Yes, There Are Such People As “Social Tokers”


Yesterday I noted Gov. Scott Walker of Wisconsin and his belief in the “gateway theory”. Today, I’ve got to comment on another tired old cliché he repeated to the press.  Speaking to the media following a meeting with the Badger State Sheriffs Association, the governor explained how ethanol use is socially acceptable, but cannabis use is not:

“If I’m at a wedding reception here and somebody has a drink or two, most people wouldn’t say they’re wasted,” [Walker] said. “Most folks with marijuana wouldn’t be sitting around a wedding reception smoking marijuana.”

“Now there are people who abuse (alcohol), no doubt about it, but I think it’s a big jump between someone having a beer and smoking marijuana,” he added.

This is the old “drinkers consume to be social, tokers consume to get high” rationalization, and it is well over forty years old now. It is a mindset espoused by the father of the modern drug war, Richard Nixon, in this conversation recorded on the Nixon Tapes between the president and TV personality Art Linkletter, an early anti-drug crusader:

Linkletter: “Another big difference between marijuana and alcohol is that when people smoke marijuana, they smoke it to get high. In every case, when most people drink, they drink to be sociable. You don’t see people –”

Nixon: “That’s right, that’s right.”

Linkletter: “They sit down with a marijuana cigarette to get high –”

Nixon: “A person does not drink to get drunk.”

Linkletter: “That’s right.”

Nixon: “A person drinks to have fun.”

Linkletter: “I’d say smoke marijuana, you smoke marijuana to get high.”

Nixon: “Smoke marijuana, er, uh, you want to get a charge of some sort, and float, and this, that and the other thing.”

Sorry to break it to Gov. Walker and the late President Nixon, but I’ve been to the wedding receptions where people are sitting around smoking marijuana. Wouldn’t they be surprised to learn that adults who are gathered in a small circle passing around a joint are, in fact, being incredibly social?

I’ve always felt that this myth owes to two circumstances: the lack of differentiation about what “high” can be and the effect marijuana can have on a new initiate.

Think about how many words you can come up with as synonyms for alcohol consumption. Drinking is a spectrum that begins at “socializing” and runs through “tipsy”, “buzzed”, “partying”, “drunk”, “hammered”, and ends at “passed out”. People understand there are levels of ethanol intoxication and see the first few levels as not only socially acceptable, but a civil right of responsible adults.

Then there’s marijuana consumption.  To most people, there is “not smoking marijuana” and there is “getting high”.  They can perceive of no gradients between abstinence and something they perceive as like getting drunk.  Any pot smoking is as socially reprehensible as chugging wine from the bottle at the party solely to get drunk.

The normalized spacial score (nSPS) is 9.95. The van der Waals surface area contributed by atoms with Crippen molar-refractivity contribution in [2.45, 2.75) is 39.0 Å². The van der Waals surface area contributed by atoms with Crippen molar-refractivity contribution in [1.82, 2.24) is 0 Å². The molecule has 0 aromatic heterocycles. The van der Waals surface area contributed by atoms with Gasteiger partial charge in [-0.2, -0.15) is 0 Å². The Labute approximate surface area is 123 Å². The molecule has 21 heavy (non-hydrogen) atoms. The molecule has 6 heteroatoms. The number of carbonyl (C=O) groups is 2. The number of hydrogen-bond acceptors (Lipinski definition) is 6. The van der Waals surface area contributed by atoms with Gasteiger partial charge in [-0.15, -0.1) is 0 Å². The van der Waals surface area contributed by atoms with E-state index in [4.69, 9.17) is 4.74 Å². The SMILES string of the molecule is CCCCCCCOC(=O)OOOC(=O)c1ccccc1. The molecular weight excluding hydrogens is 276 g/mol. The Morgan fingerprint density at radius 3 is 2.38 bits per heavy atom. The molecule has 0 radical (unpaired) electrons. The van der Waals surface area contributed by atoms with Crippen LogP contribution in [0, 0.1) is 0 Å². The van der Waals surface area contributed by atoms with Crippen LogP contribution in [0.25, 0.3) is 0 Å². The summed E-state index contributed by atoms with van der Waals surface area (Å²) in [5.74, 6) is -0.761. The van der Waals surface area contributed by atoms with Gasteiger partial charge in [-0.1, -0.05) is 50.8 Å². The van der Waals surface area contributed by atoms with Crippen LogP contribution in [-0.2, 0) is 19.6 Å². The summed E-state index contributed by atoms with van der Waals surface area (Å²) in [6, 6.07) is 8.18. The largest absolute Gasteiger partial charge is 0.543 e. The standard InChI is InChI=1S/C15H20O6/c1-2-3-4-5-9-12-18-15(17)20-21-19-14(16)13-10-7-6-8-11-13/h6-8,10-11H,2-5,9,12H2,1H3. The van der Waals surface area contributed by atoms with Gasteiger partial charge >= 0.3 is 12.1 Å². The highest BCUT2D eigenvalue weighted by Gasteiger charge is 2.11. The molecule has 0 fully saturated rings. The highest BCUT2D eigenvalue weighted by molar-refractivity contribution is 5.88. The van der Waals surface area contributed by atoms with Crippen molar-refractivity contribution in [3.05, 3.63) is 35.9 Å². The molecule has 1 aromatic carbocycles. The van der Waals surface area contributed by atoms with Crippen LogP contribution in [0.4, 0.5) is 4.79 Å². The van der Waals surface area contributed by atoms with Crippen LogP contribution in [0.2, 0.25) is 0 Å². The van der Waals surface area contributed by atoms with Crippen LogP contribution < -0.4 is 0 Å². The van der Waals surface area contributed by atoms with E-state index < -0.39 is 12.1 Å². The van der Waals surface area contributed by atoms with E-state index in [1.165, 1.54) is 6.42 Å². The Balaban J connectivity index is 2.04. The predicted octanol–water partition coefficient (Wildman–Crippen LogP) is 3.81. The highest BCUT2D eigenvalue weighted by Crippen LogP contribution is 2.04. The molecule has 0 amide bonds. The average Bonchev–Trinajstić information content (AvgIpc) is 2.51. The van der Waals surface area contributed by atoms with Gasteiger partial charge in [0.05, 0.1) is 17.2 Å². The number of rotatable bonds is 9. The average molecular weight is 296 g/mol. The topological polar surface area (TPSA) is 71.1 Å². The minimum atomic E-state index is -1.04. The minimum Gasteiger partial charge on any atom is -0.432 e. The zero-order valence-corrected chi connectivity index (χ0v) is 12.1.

Part of why some people don’t perceive any gradients is because for those who have tried marijuana just once or twice, there are no gradients.  While ethanol consumers can develop tolerance, a great deal of how drinking will affect a person depends on how much they drank and how big they are.  For the new drinker, there is a detectable range of effect between the first beer and the sixth.

But with marijuana consumption, tolerance has a great deal to do with developing those gradients between abstinence and “high”.  I am a daily marijuana consumer.  If I smoke a puff off a joint, I’m going to feel that to the same extent as a daily drinker is going to feel the alcohol in his mouthwash.  To get to the “high” level, I’m going to have to load up a couple of large dabs of concentrate or eat all of a powerful pot brownie.  There are many levels in-between for me, like “socializing”, “relaxed”, “lifted”, “high”, “couch-locked”, “overmedicated”, and ends at “passed out”.

That new marijuana consumer without any tolerance, however, has a very short distance to go from “socializing” to “high” to “passed out”.  For many, that single puff on a joint took them straight to “high”, they didn’t like it, and they never consumed marijuana again.  But that memory lingers and they figure everyone who is smoking pot still goes from sober to high in one or two puffs.

Gov. Walker, though, isn’t relating to that as much as he is the illegal nature of marijuana consumption.  The shocking thing about marijuana at the wedding reception is only the illegal status of it; plenty of people at the reception are consuming ethanol and nicotine.  As marijuana continues its inexorable march toward legalization, socializing with cannabis will become more acceptable, and Scott Walker will join George Wallace as governors whose prejudiced views were on the wrong side of history.

"Radical" Russ Belville is a blogger, podcaster, and host of The Russ Belville Show, a daily two-hour talk radio show focused on the evolution of the legal marijuana industry in the United States. The program is airing live at 3pm Pacific Time from Portland, Oregon, on, with podcast available on iTunes and Stitcher Radio. Russ began his marijuana activism in 2005 with Oregon NORML, then in 2009 went on to work for National NORML, and found and direct Portland 2015.